tom
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jeffnyc




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[*] posted on 10-26-2020 at 10:20 AM


Quote:

what, exactly, were you feeling with the wing that had you adjusting the trim line? too much pull for the moment? potential backstalling? something else?


First launch of the day. I normally launch (foils) full power, then adjust trim when the tips are full. Not what you want to do on an LEI, those you want to trim as close as you can before you launch. That day was pretty windy, so I sheeted in to keep the bar closer to me, just adjusted until it felt right. You want to be able to lean back into your harness with a straight back and you can't do that if you're reaching for your bar. Once it's set I don't bother with it unless the wind changes, or sometimes let it out a bit when I'm more comfortable with the conditions and want some extra speed. That was my first time out in snow in a year - had some great speed runs in the gusts and a couple jumps that went way higher than expected so I cut that out quick :D Snow wasn't deep enough to be a good cushion if I messed up, but was perfect for edging.
Here's a vid I always point folks to when they have trim questions. He explains it pretty well. On LEI I trim so there's no back stall, but on foil I like a little to help land.





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tomdiving




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[*] posted on 10-26-2020 at 04:44 PM
depow vid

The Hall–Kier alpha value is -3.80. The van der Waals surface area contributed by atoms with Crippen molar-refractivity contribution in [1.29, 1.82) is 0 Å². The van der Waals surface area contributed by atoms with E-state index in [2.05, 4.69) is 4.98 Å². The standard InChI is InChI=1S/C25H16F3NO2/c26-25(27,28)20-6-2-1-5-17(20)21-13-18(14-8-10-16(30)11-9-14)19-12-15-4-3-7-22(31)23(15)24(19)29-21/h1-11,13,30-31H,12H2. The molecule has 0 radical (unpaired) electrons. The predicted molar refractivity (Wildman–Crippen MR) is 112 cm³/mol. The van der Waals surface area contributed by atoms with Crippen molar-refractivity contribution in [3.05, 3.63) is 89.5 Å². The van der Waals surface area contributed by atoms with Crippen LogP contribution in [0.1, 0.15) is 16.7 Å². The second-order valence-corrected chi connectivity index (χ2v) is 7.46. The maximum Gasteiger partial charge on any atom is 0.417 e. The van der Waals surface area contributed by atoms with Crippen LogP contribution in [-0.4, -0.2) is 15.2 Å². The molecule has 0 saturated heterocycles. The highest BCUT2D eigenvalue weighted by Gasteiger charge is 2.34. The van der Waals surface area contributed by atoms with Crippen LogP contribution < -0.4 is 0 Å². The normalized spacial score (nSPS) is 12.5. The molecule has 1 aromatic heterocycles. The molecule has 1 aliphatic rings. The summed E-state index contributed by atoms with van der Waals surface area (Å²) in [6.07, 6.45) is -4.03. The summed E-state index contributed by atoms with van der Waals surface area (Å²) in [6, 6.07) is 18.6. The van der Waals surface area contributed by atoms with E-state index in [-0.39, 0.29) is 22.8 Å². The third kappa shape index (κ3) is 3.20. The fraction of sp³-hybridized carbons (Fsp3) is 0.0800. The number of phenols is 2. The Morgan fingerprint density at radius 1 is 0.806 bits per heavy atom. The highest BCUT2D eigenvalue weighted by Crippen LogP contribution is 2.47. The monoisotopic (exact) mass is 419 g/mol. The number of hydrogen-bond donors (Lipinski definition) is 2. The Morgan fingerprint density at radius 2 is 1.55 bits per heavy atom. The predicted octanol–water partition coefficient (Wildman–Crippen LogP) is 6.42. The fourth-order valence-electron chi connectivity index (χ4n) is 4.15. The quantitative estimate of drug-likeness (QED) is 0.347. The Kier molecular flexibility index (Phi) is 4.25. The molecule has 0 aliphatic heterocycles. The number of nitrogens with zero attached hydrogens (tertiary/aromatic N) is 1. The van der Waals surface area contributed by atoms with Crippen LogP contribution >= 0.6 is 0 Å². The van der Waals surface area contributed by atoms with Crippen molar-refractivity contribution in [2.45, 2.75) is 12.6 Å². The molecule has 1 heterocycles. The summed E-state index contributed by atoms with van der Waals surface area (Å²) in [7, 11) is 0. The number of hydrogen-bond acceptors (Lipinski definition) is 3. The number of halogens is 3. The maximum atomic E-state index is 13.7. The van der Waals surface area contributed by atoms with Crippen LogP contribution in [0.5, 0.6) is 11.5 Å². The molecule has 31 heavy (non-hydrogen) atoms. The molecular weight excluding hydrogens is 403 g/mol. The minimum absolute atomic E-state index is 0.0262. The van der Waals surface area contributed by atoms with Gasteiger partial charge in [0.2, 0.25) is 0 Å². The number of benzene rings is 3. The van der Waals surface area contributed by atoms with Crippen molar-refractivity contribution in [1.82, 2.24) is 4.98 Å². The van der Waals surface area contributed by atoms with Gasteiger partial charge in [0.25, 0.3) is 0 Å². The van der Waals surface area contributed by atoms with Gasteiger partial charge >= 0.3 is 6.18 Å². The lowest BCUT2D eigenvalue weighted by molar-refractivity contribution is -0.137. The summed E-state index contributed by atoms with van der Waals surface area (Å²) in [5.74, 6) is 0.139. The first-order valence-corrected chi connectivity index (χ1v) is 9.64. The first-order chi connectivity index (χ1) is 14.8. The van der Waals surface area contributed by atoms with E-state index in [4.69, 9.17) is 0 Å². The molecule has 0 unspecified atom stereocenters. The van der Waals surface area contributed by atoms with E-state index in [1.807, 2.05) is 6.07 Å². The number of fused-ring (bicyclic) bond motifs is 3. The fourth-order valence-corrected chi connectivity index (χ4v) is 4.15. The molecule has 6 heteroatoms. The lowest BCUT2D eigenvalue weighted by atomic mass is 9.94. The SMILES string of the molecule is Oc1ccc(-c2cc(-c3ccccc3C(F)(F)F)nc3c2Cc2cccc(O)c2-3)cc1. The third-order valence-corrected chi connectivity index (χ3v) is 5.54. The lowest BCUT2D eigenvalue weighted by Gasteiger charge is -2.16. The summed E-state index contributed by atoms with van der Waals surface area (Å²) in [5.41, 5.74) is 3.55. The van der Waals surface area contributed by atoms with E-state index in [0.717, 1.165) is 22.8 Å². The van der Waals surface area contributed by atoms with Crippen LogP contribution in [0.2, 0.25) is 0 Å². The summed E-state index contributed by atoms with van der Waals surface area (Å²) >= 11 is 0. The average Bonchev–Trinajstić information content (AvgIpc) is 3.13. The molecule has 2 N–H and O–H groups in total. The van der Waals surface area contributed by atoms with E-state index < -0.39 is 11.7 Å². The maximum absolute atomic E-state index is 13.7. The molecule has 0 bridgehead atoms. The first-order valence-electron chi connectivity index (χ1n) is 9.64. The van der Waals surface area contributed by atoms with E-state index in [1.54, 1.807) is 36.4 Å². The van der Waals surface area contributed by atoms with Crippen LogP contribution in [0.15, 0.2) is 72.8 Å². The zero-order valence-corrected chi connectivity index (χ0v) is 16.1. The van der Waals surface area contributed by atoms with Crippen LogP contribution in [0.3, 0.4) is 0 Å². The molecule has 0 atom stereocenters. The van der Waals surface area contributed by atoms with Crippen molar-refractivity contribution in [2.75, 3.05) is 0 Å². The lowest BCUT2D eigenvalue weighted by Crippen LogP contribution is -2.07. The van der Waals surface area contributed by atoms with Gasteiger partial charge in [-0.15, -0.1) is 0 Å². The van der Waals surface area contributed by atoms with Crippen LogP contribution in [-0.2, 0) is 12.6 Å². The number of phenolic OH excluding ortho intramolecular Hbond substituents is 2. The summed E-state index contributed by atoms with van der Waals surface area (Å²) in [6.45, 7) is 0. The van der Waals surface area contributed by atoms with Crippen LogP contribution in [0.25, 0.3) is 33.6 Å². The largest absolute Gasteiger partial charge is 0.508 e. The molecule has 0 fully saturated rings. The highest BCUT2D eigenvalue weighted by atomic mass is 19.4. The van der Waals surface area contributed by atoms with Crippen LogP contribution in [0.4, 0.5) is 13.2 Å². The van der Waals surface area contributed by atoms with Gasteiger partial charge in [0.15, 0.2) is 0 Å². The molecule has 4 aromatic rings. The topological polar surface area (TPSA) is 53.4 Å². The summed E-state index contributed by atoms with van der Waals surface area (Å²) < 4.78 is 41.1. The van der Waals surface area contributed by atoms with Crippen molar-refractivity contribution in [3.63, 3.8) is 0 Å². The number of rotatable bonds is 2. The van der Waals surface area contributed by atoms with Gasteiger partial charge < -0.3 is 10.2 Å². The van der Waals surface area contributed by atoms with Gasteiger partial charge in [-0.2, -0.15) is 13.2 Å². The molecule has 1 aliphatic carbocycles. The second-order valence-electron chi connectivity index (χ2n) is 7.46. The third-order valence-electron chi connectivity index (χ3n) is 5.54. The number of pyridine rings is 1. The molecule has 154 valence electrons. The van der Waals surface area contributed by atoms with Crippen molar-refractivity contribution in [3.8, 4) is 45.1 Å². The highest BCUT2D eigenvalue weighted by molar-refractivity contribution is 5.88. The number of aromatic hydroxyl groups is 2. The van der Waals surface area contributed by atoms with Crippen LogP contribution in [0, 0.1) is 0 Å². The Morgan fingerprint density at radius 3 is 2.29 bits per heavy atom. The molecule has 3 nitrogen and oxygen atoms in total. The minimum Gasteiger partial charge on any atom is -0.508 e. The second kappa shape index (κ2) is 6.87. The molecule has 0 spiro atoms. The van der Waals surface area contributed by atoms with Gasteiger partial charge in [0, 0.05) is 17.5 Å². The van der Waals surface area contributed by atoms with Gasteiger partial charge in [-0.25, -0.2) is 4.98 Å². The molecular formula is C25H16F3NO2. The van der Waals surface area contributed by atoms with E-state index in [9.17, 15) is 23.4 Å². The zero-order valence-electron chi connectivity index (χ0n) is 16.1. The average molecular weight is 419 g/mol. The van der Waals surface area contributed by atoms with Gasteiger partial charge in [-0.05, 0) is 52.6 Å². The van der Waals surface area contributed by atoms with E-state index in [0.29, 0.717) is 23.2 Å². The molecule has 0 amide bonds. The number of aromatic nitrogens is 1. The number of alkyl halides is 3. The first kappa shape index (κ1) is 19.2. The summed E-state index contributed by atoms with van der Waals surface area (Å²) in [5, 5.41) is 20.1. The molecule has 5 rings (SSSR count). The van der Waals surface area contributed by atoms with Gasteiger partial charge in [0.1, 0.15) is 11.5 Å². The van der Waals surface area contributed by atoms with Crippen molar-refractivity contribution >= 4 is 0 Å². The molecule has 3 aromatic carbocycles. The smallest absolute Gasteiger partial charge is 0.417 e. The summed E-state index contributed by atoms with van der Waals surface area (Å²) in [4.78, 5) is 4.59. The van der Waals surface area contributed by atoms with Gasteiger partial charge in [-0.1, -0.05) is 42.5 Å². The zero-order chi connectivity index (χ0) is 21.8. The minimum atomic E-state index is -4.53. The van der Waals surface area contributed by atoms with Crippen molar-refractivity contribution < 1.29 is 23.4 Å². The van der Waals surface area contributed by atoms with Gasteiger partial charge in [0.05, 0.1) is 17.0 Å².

thanks a million, jeff. have seen that vid multiple times and it's worth revisiting often. now i just have to keep that ingrained into my little peabrain as i go along.
tom
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[*] posted on 10-27-2020 at 12:10 PM


Sure! You'll get the hang of it. It's pretty natural - if you're getting lifted and bar is pegged at the top, trim in, if you have no bar control and bar is at the CL trim out, if there are lulls work the kite, if you're getting dragged over the rocks go to the hospital and tell your wife you just tripped on some stairs (last one is for Windstruck!) :D



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tomdiving




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[*] posted on 10-28-2020 at 05:57 AM


if mr. windstruc ks wife finds out about that, he may have to change his handle to wifestruck.
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CHICKENKOOP


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[*] posted on 10-28-2020 at 12:33 PM


i ride both skis and board on mountain but prefer skis while kite flying because reposition after lull drops and such is so much easier with ability to walk about. also balance is on skis in gusty conditions is much better because you can shift on foot to the other where a snowboard requires an athletic hop to avoid flopping over due to rise or drop in pressure.
the snowblades are weapon of choice in my mind. i ride mine when conditions are prime, getting fairly good at riding switch!
for freeride in smaller fields snowblades are a blast. on big lakes long skis rule for speed and stability.
without some pretty advanced snowboard skills already at hand you will find it frustrating at best.
i started kiteskiing long after i had mastered skiing so i didnt have to think about it and could concentrate on my flying.
do a ton of static flying with your depower kite before adding the frustration of snowboard.
good luck!




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tomdiving




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[*] posted on 10-29-2020 at 05:47 AM
CHICKENKOOP


solid advice, thanks. the things you list are what had kept me from buying a board and associated equipment before. once the freebie hit the scene, things changed.
other than using the kite to sit down and stand up, can you recommend any other static drills that could help?
tom